If this doesn’t help, then NIST SP 800-53 also provides generic recommendations to alternative controls under ‘related controls’ that you can utilise.

Where a sprint or iteration doesn’t deliver the control objective, then place implementation of compensating controls back into the sprint or product backlog.

Incomplete controls are recorded and tracked as ‘Technical Debt’ (or potentially ‘Security Debt’) within the Agile program. These controls require replanning before then being placed back into product or sprint backlogs.

It’s important that incomplete or ineffective implementation of controls during sprints are tracked, as it may also form the basis of subsequent risk assessments.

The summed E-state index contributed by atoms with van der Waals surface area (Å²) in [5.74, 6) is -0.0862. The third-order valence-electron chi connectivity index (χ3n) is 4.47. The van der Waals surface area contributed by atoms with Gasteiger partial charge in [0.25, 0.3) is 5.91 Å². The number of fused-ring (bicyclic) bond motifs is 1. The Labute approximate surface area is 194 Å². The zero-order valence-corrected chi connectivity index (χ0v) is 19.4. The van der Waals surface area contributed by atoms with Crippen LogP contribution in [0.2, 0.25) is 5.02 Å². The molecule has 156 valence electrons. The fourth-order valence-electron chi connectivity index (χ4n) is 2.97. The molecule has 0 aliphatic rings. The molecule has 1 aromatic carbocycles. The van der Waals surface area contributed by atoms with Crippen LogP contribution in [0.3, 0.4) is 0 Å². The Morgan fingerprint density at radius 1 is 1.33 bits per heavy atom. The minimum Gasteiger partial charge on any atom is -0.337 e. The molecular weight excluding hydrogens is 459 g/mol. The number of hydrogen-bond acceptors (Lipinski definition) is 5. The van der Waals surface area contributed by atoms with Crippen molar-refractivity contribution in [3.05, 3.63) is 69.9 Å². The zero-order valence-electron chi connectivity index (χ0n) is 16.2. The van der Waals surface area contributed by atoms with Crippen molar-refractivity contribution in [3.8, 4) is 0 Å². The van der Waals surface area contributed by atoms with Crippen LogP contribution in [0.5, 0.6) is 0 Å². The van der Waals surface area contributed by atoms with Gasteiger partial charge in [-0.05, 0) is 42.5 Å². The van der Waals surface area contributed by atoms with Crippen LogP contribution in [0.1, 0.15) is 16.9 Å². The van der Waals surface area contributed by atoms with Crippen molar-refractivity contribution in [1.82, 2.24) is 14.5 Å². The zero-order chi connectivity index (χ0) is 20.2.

Example:

The team commences prototyping different options for technology vendors and service models to identify what works best. As part of this, the security controls identified as a priority are also tested. The team also assesses each option’s overall ability to address the controls required from the security pattern.

The team selects BitBucket deployed on AWS EC2 instances (IaaS) and continues to mature the current deployment in a Development environment.

In later Sprint iterations, the solution evolves and is deployed into a formal Non-Production environment. Additional controls are also implemented during these iterations.

For those controls implemented, we look to now validate control effectiveness. Some controls are easier than other to test.

Control SC-08: Transmission Confidentiality and Integrity is one of those examples, that can be easily validated through vulnerability scans and analysing flow logs.